BBC World Service and British Council

My Lords, I am pleased to speak in this debate. I think that we all appreciate the importance of soft power in the modern world. We must therefore make friends and influence people overseas. I am very supportive of the BBC World Service and believe that it provides a truly valuable service, but I shall focus today on the work of the British Council.

The British Council is the UK’s international organisation for cultural relations and educational opportunities, building lasting relationships between the UK and other countries. The British Council has been building long-term trust, people-to-people connections and international opportunities for the UK for more than 80 years. Each year, it works with millions of people on six continents and in more than 100 countries. It is an essential part of our international effort to promote British values and interests.

I speak as someone who has benefited from the work of the British Council. Growing up in Uganda, I found the British Council to be an extremely helpful and informative organisation. The regional representative of the British Council used to come to our school to give talks. There was a British Council library in my home town, and I used to borrow books from it frequently. It was through the British Council that I learnt about Britain—its constitution, institutions and values. Indeed, my first knowledge of this House doubtless came as a result of the British Council. Little did I know that I would end up in your Lordships’ House one day—I would never have dreamt that when I was young?

I came to the UK to study by myself, and my family arrived later. When I came to Britain, I stayed in a British Council residence: first in Knightsbridge and, following that, in Lancaster Gate. The council also helped me to find private accommodation in London and once, when I was once in hospital following an injury, a lady from the British Council used to come to see me frequently.

I have nothing but admiration for what the British Council does. I have continued to support it in my work ever since. I have travelled a great deal abroad and have spoken to representatives of the British Council all around the world, including in Bangladesh, India, Malaysia, Sri Lanka, Kenya, Jordan and Nepal.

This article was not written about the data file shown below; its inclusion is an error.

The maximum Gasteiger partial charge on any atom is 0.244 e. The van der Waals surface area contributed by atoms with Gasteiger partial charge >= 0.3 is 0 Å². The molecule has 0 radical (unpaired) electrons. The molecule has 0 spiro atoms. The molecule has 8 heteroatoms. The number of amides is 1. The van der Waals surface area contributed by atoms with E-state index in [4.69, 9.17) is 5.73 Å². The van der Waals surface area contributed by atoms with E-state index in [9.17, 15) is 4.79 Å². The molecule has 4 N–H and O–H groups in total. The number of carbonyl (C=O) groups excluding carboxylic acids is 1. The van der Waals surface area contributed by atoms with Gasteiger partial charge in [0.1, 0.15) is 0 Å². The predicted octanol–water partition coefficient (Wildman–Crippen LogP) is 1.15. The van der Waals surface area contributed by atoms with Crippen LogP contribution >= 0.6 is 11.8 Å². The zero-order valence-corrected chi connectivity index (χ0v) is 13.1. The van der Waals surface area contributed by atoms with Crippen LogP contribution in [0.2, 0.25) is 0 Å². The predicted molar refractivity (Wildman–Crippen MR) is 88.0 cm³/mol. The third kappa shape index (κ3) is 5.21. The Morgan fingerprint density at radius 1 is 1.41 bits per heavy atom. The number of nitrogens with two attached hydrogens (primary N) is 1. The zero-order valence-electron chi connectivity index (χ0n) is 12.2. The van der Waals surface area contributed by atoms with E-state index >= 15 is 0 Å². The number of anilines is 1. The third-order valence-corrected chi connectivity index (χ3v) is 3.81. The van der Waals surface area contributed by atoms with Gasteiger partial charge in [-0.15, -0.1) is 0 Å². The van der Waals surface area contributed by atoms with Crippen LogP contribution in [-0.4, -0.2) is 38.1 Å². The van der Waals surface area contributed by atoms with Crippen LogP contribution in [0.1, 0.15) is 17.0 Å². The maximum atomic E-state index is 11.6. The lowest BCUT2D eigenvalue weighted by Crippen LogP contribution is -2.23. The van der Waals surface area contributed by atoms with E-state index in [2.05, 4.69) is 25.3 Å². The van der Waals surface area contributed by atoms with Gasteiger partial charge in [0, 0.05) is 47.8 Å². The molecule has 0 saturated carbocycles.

The British Council does admirable work, but in this country, at least, it is not good at telling people what it does. We must therefore publicise its work. I was pleased to learn that only 22% of the British Council’s funding comes from government, with 63% coming in the form of fees and income from services. By 2015, government funding will be less than 20%. I am pleased that the British Council seeks to maximise earned income to minimise the cost to the public of its activities.

The activities of the British Council can be summarised under the following headings: English examinations, language school accreditation, arts, education and society and overseas development assistance. As noble Lords will be aware, the British Council’s activities are under review, with the findings expected later this year. I would like to add my views on the subject.

I have already said that more needs to be done to promote the work of the British Council. I also think that the British Council could move out of central government, with its multifarious activities taken over by the private sector. I also believe that we need to put more power in the hands of local groups. The British Council is already a very good employer in the areas in which it operates, but individual facilities must be given more autonomy. However, they must work hand in hand with our embassies to ensure a joined-up approach to our overseas activities.

I am passionately supportive of the British Council and hope that the Government continue to give it the support it needs to carry on with the work that it does so well.

Updated: 15/07/2014 — 3:50 PM